By MICHAEL PERKINS
IT’S BEYOND POINTLESS TO PREACH OF “PURITY” when it comes to photographic technique, although the argument springs up whenever the idea of manipulation comes up. It’s not even a new squabble. No sooner had science given the world a way to record reality with a machine than artists began tweaking, twisting, and torturing effects out of the camera that could only be done by deliberate intervention. So much for reality. In fact, photography’s first half-century boasts a rainbow of spectacular effects, undertaken precisely to undermine or improve upon the real world.
No, it’s about a century and a half too late to worry about whether people will alter their photographs and high time we explored what kind of manipulations are best for the overall impact of an image. I personally prefer to “photoshop the moment”, or to calculate what I need in a picture during the taking of it. I truly feel that, in most post-shutter tweaking, you lose an intangible something that might have made real magic if factored into the same-time making of the picture. The best thing about planning is, it gets easier to get better effects from simpler things, things that seem to work better for the picture if you design them into the shot rather than adding them later.
Take the ridiculously obvious tweak done in the above picture. 90% of the final photo here is in the composition of the shot, framing the entrance of this wonderful old house in the arch of its outer gate. The sunlight is perfect for the back two-thirds of the picture, but, given the position of the sun in late afternoon on that particular street, my first shot tended to render the arched topiary very dark, nearly a silhouette. Thing is, I really wanted the entire image to have a kind of fairy tale quality. I needed an intervention.
Easy fix. I walked back a few steps to make sure that my flash was just powerful enough to pop a hot green into the arch, yet too faint to illuminate anything else. As a result, the color you see here is not goosed up after the fact. I exposed for the house in the background and the fill flash made the foreground hues as bright as the stuff in back. Again, as planning goes, thus wasn’t the D-Day invasion. I just needed to make one simple change to solve my problem, and the fact that I did it during the original making of the picture made me feel like I was in charge of the project to a greater degree.
By MICHAEL PERKINS
THERE WAS A BRIEF MOMENT, WHEN PHOTOGRAPHY WAS A NOVELTY, when it was thought to be in some kind of winner-take-all death match with painting. That fake war lasted but a moment, and the two arts have fed (and fed upon) each other to varying degrees ever since. Both painting and photography have passed through phases where they were consciously or unconsciously emulating each other, and I dare say that all photographers have at least a few painter’s genes in their DNA. The two traditions just have too much to offer to live apart.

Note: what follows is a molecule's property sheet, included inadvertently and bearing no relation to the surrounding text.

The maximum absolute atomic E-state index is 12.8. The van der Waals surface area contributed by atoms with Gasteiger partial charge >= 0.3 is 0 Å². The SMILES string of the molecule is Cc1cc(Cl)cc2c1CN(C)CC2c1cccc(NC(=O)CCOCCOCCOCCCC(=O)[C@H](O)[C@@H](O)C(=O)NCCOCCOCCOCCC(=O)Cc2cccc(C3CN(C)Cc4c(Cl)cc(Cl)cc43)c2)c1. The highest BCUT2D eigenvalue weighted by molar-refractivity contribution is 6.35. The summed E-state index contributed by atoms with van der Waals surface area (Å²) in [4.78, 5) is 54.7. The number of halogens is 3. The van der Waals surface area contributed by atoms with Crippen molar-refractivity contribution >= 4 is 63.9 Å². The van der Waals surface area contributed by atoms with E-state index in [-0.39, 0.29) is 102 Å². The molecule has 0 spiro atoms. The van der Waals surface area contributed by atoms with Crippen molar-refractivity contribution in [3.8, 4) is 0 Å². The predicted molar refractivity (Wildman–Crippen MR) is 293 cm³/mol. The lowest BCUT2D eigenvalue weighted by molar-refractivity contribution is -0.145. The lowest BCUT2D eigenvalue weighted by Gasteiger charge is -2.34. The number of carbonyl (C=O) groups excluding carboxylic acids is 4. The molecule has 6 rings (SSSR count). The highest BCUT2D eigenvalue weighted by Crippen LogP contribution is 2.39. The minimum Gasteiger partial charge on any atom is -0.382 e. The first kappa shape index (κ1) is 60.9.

One of my favorite examples of “light sculpting”, the artistic manipulation of illumination for maximum mood, came to me not from a photographer, but from one of the finest illustrators of the early twentieth century. Maxfield Parrish (1870-1966) began his career as a painter/illustrator for fanciful fiction from Mother Goose to The Arabian Nights. Then, as color processes for periodicals became more sophisticated after 1900, he seamlessly morphed into one of the era’s premier magazine artists, working mostly for ad agencies, and most famously for his series of magnificently warm light fantasies for Edison Mazda light bulbs.
Parrish’s Mazda ads are dazzling arrangements of pastel blues, golden earth tones, dusky oranges, and hot yellows, all punched up to their most electrically fantastic limits. Years before photographers began to write about “golden hours” as the prime source of natural light, Parrish was showing us what nature seldom could, somehow making his inventions seem a genuine part of that nature. The stuff is mesmerizing. See more of his best at: http://www.parrish.artpassions.net/
During a recent trip to the high walking paths that crown Griffith Park in Los Angeles, I saw the trees and hills, at near sunset, form the perfect radiated glow of one of Parrish’s dusks. Timing was crucial: I was almost too late to catch the full effect, as shadows were lengthening and the overhanging tree near my cliffside lookout were beginning to get too shadowy. I hoped tha,t by stepping back just beyond the effective range of my on-board flash, I could fill in the front of the fence, allowing the light to decay and darken as it went back toward the tree. Too close and it would be a total blowout. Too far back, and everything near at hand would be too dark to complement the color of the sky and the hills.
After a few quick adjustments, I had popped enough color back into the foreground to make a nice authentic fake. For a moment, I was on one of Parrish’s mountain vistas, lacking only the goddesses and vestal virgins to make the scene complete. You’d think that, this close to Hollywood, you could get Central Casting to send over a few extras. In togas.